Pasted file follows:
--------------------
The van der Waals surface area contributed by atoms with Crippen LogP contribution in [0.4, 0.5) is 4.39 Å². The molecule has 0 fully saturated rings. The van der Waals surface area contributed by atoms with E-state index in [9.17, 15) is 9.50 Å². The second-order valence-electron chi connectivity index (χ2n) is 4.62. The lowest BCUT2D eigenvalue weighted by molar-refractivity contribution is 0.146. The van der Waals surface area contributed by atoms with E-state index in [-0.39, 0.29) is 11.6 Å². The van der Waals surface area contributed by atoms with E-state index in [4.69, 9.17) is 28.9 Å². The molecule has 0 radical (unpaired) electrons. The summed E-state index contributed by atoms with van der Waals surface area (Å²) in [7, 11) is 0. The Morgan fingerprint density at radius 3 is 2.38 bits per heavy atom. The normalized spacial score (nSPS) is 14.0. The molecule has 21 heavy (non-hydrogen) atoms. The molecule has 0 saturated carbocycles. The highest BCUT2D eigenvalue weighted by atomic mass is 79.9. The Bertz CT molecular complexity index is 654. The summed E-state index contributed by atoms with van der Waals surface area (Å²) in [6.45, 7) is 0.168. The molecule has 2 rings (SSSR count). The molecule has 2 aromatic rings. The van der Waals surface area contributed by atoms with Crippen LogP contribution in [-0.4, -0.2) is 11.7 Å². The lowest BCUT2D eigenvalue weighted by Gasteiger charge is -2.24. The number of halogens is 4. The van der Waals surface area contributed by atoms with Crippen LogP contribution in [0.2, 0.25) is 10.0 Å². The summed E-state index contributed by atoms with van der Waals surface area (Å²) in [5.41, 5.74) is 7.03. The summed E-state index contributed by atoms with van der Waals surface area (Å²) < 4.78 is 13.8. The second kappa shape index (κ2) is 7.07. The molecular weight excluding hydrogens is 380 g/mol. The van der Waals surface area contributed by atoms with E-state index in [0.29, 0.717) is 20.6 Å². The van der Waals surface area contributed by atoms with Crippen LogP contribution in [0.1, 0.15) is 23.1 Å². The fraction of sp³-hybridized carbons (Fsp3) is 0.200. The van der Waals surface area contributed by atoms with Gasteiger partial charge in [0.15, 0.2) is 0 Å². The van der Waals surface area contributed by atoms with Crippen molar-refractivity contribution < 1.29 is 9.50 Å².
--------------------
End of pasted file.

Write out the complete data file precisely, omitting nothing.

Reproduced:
The van der Waals surface area contributed by atoms with Crippen LogP contribution in [0.4, 0.5) is 4.39 Å². The molecule has 0 fully saturated rings. The van der Waals surface area contributed by atoms with E-state index in [9.17, 15) is 9.50 Å². The second-order valence-electron chi connectivity index (χ2n) is 4.62. The lowest BCUT2D eigenvalue weighted by molar-refractivity contribution is 0.146. The van der Waals surface area contributed by atoms with E-state index in [-0.39, 0.29) is 11.6 Å². The van der Waals surface area contributed by atoms with E-state index in [4.69, 9.17) is 28.9 Å². The molecule has 0 radical (unpaired) electrons. The summed E-state index contributed by atoms with van der Waals surface area (Å²) in [7, 11) is 0. The Morgan fingerprint density at radius 3 is 2.38 bits per heavy atom. The normalized spacial score (nSPS) is 14.0. The molecule has 21 heavy (non-hydrogen) atoms. The molecule has 0 saturated carbocycles. The highest BCUT2D eigenvalue weighted by atomic mass is 79.9. The Bertz CT molecular complexity index is 654. The summed E-state index contributed by atoms with van der Waals surface area (Å²) in [6.45, 7) is 0.168. The molecule has 2 rings (SSSR count). The molecule has 2 aromatic rings. The van der Waals surface area contributed by atoms with Crippen LogP contribution in [-0.4, -0.2) is 11.7 Å². The lowest BCUT2D eigenvalue weighted by Gasteiger charge is -2.24. The number of halogens is 4. The van der Waals surface area contributed by atoms with Crippen LogP contribution in [0.2, 0.25) is 10.0 Å². The summed E-state index contributed by atoms with van der Waals surface area (Å²) in [5.41, 5.74) is 7.03. The summed E-state index contributed by atoms with van der Waals surface area (Å²) < 4.78 is 13.8. The second kappa shape index (κ2) is 7.07. The molecular weight excluding hydrogens is 380 g/mol. The van der Waals surface area contributed by atoms with E-state index in [0.29, 0.717) is 20.6 Å². The van der Waals surface area contributed by atoms with Crippen LogP contribution in [0.1, 0.15) is 23.1 Å². The fraction of sp³-hybridized carbons (Fsp3) is 0.200. The van der Waals surface area contributed by atoms with Gasteiger partial charge in [0.15, 0.2) is 0 Å². The van der Waals surface area contributed by atoms with Crippen molar-refractivity contribution < 1.29 is 9.50 Å².